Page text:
Bane – The Note Review

Originally written by Drew Ailes

There don’t seem to be too many hardcore bands that “true” fans of the genre as well as new kids just delving into the sound can agree on. Hence why Massachusetts’ Bane are able to draw the crowds and work them into such an explosive frenzy. To anyone who hasn’t witnessed the spectacle of one of their shows, it’s definitely an exciting and uplifting experience that I’d love to see replicated, yet I’m aware of the unlikelihood of such a thing occurring. In any case, they’re one of the more known bands that’s refused to adapt their style to mainstream popularity. While I’d never expect them to alter their bread-and-butter, so to say, The Note shows more similarity with their older work.

To the delight of some and dismay of others, the familiar zealous vocals and lyrics of Aaron Bedard are still as uncompromising and correctly timed as before. Bane are an undeniably sincere band, and the passion most importantly bleeds into the music, right down to the gang-shouts. One of the things that attracts so many people to their music is unarguably the fine balance between the straightforward songwriting, but also how they insert just enough complexity into their guitarwork. Roaring out of the gates, the purposeful “Woulda, Coulda, Shoulda” sets the stage with a driving rhythm and thick riffing. They continue on their course but alter it slightly on “Hoods Up”, which is fairly dark in comparison with the rest of the album, however, the bright transition into the bridge is one of the more stellar songwriting moments on the album. “Don’t Go” displays a brilliant use of harmonics before “Wasted On The Youth” floors you with great progressions and memorable build ups.

The saddest thing about The Note is its short playing time of only 28 minutes, but that’s to be expected. Nevertheless, it’s another fine chapter in the book of Bane, sure to please every single one of their fans. If you haven’t heard them and dismissed them as being too this/that, I strongly urge you to check them out in whatever form you can find them. Then maybe you’ll finally understand why everywhere you go, you’re surrounded by a sea of hooded zip-up sweatshirts, adorned with the name of the man who broke Batman’s back. You’ll find yourself hooked, probably. There don’t seem to be too many hardcore bands that “true” fans of the genre as well as new kids just delving into the sound can agree on. Hence why Massachusetts’ Bane are able to draw the crowds and work them into such an explosive frenzy. To anyone who hasn’t witnessed the spectacle of one of their shows, it’s definitely an exciting and uplifting experience that I’d love to see replicated, yet I’m aware of the unlikelihood of such a thing occurring. In any case, they’re one of the more known bands that’s refused to adapt their style to mainstream popularity. While I’d never expect them to alter their bread-and-butter, so to say, The Note shows more similarity with their older work. To the delight of some and dismay of others, the familiar zealous vocals and lyrics of Aaron Bedard are still as uncompromising and correctly timed as before. Bane are an undeniably sincere band, and the passion most importantly bleeds into the music, right down to the gang-shouts. One of the things that attracts so many people to their music is unarguably the fine balance between the straightforward songwriting, but also how they insert just enough complexity into their guitarwork. Roaring out of the gates, the purposeful “Woulda, Coulda, Shoulda” sets the stage with a driving rhythm and thick riffing. They continue on their course but alter it slightly on “Hoods Up”, which is fairly dark in comparison with the rest of the album, however, the bright transition into the bridge is one of the more stellar songwriting moments on the album. “Don’t Go” displays a brilliant use of harmonics before “Wasted On The Youth” floors you with great progressions and memorable build ups.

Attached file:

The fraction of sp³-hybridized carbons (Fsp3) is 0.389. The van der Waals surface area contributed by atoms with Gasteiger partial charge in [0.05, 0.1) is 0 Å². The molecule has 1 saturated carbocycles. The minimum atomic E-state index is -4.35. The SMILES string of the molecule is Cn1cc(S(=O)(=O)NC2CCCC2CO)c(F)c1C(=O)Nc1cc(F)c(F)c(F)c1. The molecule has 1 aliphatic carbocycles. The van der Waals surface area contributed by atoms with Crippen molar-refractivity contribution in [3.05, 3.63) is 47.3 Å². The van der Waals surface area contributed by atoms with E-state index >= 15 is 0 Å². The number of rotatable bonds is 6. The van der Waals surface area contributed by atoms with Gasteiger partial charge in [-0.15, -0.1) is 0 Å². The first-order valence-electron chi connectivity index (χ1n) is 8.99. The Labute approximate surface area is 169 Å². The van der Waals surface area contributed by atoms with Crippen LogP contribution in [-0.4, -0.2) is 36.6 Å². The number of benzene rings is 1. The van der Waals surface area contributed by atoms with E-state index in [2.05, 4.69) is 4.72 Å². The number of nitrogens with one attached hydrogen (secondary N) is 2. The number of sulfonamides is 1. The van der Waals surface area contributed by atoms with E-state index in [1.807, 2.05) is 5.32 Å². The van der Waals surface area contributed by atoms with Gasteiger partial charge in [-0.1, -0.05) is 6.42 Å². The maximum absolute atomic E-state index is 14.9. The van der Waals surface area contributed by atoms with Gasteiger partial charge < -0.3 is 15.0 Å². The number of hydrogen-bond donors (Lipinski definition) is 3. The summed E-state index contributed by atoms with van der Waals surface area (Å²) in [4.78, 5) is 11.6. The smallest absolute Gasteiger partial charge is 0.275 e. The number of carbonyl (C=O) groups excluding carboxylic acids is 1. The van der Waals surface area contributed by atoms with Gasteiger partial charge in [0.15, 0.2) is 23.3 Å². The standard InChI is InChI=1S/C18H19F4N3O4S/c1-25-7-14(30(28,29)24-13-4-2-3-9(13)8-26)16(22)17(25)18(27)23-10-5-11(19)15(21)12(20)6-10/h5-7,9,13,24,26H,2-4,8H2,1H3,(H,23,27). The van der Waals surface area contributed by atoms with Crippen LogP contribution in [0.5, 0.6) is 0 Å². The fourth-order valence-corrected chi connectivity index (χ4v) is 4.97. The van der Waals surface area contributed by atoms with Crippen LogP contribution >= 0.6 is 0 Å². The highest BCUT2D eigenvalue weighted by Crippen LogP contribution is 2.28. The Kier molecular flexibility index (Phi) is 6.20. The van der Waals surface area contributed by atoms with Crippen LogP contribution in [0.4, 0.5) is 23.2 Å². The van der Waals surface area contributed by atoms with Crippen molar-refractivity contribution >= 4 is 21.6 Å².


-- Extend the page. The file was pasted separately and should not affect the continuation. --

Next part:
The saddest thing about The Note is its short playing time of only 28 minutes, but that’s to be expected. Nevertheless, it’s another fine chapter in the book of Bane, sure to please every single one of their fans. If you haven’t heard them and dismissed them as being too this/that, I strongly urge you to check them out in whatever form you can find them. Then maybe you’ll finally understand why everywhere you go, you’re surrounded by a sea of hooded zip-up sweatshirts, adorned with the name of the man who broke Batman’s back. You’ll find yourself hooked, probably.

Posted by Old Guard

The retired elite of LastRites/MetalReview.

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